Remembering CIA Jennifer Matthews ( December 6 1964 – December 30 2009 )

“Those who fell yesterday were far from home and close to the enemy, doing the hard work that must be done to protect our country from terrorism. We owe them our deepest gratitude, and we pledge to them and their families that we will never cease fighting for the cause to which they dedicated their lives—a safer America.”

Former CIA Director Leon Panetta — December 31, 2009


The Memorial Wall is a memorial at the Central Intelligence Agency headquarters in Langley, Virginia. the wall honors CIA employees who died in the line of service. Today, there are 125 stars carved into the white Alabama marble wall. [WIKIPEDIA]. Eleven represent women. Follow us on Twitter: @Intel_Today

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COMMENT — An updated version of this story was posted on December 30 2018 : On This Day — Remembering CIA Jennifer Matthews ( December 6 1964 – December 30 2009 )

The Wall bears the inscription:


The Wall is flanked by the flag of the United States on the left and a flag bearing the CIA seal on the right.

Jennifer Matthews

Jennifer Lynne Matthews was born in Penbrook, Pennsylvania, in 1964. She was a middle child. Her mother was a nurse, her father a commercial printer. She graduated from Central Dauphin East High School in Harrisburg in 1982.

In 1986, she graduated with degrees in broadcast journalism and political science from Cedarville University, a small Christian college in Ohio where she met Anderson.

In 1987, they married and moved to the Washington area, where she wanted to find a job that would enable her to serve God and have an impact on the world.

She sent an application to Langley and landed a job as an intelligence analyst in 1989. Her first assignment involved interpreting aerial photographs from Iran.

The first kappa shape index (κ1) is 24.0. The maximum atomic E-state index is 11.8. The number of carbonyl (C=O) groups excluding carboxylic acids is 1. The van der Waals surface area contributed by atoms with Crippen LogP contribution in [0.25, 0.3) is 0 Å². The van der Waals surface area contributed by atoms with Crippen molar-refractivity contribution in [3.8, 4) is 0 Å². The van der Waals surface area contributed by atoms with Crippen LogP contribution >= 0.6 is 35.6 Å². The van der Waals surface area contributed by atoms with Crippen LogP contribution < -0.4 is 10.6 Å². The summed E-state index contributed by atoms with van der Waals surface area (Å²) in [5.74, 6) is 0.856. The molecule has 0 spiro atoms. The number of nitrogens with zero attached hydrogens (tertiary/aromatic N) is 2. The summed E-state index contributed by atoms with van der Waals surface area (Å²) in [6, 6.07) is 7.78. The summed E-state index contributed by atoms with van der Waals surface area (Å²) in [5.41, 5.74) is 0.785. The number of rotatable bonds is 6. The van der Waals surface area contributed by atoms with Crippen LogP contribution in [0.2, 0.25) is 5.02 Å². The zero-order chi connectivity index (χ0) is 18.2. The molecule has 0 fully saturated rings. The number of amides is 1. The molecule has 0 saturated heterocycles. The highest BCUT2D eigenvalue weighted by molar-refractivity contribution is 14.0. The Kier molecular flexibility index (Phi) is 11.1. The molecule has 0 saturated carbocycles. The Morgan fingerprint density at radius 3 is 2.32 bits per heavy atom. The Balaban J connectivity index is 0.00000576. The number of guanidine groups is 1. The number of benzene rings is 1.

Matthews became fixated on Osama bin Laden long before most Americans had ever heard of him. By the mid-1990s, she had been assigned to Alec Station, a special unit based in Northern Virginia that was responsible for targeting al-Qaeda and other terrorist groups. Al-Qaeda’s attacks on U.S. embassies in Africa in 1998 intensified Matthews’s job.

Matthews — who was 45 when she died in the most devastating attack on the Agency since the war on terror began in September 2001 — was the CIA chief at Forward Operating Base Chapman, a station near the mountainous Afghanistan/Pakistan border.

On December 30 2009, she was wounded when a Jordanian doctor — who she hoped could lead them to top al-Qaida operatives — blew himself up as he came to meet with the intelligence agents.

She died in a helicopter on the way to a hospital. Six other CIA employees and contractors also were killed: Elizabeth Hanson, Darren LaBonte, Scott Michael Roberson, Dane Clark Paresi, Jeremy Wise and Harold Brown Jr.

Jennifer Lynne Matthews

The Washingtonian magazine published this on-the-record praise from a former top White House intelligence adviser:

“What impressed me about Jennifer was her competence and her commitment to what she was doing,” says Fran Townsend, who was the homeland-security and counterterrorism adviser to President George W. Bush and the only former high-ranking official who had met Matthews and would talk on the record.

“You don’t go where she was and you don’t do what she was doing unless you really believe in it.”

Arlington National Cemetery

In popular culture

Osama bin Laden movie “Zero Dark Thirty” may be an entertaining film, but it fails to capture the true nature of the work of those involved in his hunt and capture, according to three former CIA agents.

Nada Bakos, Cindy Storer and Marty Martin are featured in HBO documentary “Manhunt,” which premiered at the Sundance Film Festival this week. It offers an alternative look at the long search by U.S. agents for the al Qaeda leader, who was killed in Pakistan in 2011.